What have been the biggest changes to Wrap since its founding in 2010?

The magazine has developed a lot – our content has become much richer and more in-depth, and with a more contemporary aesthetic, and having started as a big A3 pull-apart magazine, Wrap’s now smaller and more of a traditional magazine format, but still with pull-out sheets of wrapping paper.


But the biggest change to the business overall has been the move into making products, which we started in 2013. Meeting so many brilliant people through making the magazine showed us that there was a bigger potential to Wrap and more we could be doing with the illustrators we knew.



How do you usually find the illustrators you work with?

We find lots of people through Instagram, as well as visiting graduate shows, exhibitions and looking at other magazines and newspapers. We’re also lucky that lots of people get in touch with us to share their work.



What sort of imagery excites you, and makes you want to work with the person who made it?

A new approach or a new feeling in someone’s work that we’ve not seen before – that’s the most exciting thing. Impressive skills and pushing boundaries in the way something’s made is exciting too. It’s quite an instinctive thing really, and we just sort of know when we’ve seen someone new who would be good to work with.



What makes a great collaboration?

When the brief and the project really allows for the artist’s strengths and talents to shine, and when everyone involved is excited and up for it, and also open to listening and responding to feedback from each other. We try to push people, and it’s really cool when the person we work with is excited by that and up for going that little bit further.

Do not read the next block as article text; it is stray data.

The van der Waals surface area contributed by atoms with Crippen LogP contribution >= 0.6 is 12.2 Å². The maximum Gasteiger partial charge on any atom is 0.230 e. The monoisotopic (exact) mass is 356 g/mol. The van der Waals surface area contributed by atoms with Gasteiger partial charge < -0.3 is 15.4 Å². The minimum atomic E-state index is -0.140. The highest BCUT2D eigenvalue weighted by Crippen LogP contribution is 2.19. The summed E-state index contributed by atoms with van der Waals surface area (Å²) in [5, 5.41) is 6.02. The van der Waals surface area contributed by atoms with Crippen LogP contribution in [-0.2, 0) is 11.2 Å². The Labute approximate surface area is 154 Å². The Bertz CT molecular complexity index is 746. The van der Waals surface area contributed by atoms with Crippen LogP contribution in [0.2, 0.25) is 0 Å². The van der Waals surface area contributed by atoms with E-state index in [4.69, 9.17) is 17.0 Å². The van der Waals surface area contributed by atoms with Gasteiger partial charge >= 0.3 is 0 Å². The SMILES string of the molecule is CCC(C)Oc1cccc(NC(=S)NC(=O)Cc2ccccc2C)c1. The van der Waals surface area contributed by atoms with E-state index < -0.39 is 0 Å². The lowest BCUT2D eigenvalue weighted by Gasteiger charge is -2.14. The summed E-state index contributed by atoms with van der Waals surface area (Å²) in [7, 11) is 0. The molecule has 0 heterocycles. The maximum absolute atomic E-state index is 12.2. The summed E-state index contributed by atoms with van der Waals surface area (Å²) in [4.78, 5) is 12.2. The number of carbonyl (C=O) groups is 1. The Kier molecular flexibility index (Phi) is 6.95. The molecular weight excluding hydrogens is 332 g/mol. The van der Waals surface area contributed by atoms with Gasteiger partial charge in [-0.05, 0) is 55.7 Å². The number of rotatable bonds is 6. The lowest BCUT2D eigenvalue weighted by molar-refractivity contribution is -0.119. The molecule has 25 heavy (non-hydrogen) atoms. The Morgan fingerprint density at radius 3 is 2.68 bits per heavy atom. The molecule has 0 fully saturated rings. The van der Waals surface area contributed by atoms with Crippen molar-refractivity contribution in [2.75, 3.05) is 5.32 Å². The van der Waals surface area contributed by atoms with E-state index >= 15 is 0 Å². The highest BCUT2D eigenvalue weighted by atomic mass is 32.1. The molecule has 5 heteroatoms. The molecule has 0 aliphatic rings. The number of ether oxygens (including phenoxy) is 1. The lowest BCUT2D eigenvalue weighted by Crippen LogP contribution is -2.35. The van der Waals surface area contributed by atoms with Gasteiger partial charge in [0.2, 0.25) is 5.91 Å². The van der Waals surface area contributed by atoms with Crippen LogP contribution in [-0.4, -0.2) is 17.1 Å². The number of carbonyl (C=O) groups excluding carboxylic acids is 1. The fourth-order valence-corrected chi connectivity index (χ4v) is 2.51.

Which Wrap projects are you most proud of?

We’re really proud of all of the projects we’ve worked on. We love the whole process of collaborating with illustrators to create new ranges for the stationery collection; it’s really exciting getting the first samples back from the printers and seeing how everything has come out. Making a new edition of the magazine is always a great feeling too (and a relief!). So much work goes into it from our side, and by all the brilliant contributors we get to work with – so it’s nice to see the physical result of all that work, and seeing it out in shops for readers to discover.



What’s the best thing about running Wrap?

Hearing that by promoting an illustrator’s work – either through the magazine or our products – has lead to them being commissioned for other projects is always brilliant, and is what we aim for by running Wrap. But the best thing is definitely all the people we get to collaborate with, and how lucky we are to work with such great human beings everyday.

Wrap magazine
Issue 12 - 'The Nude'
Features work by Kelly Anna, Lilian Martinez, Joe Cruz, Jonathan Niclaus, Daiana Ruiz, Wang & Söderström. Including an interview with Laurence Leenaert, a look into the artist Cristina BanBan's studio and a short read on 3d artists within the illustration world.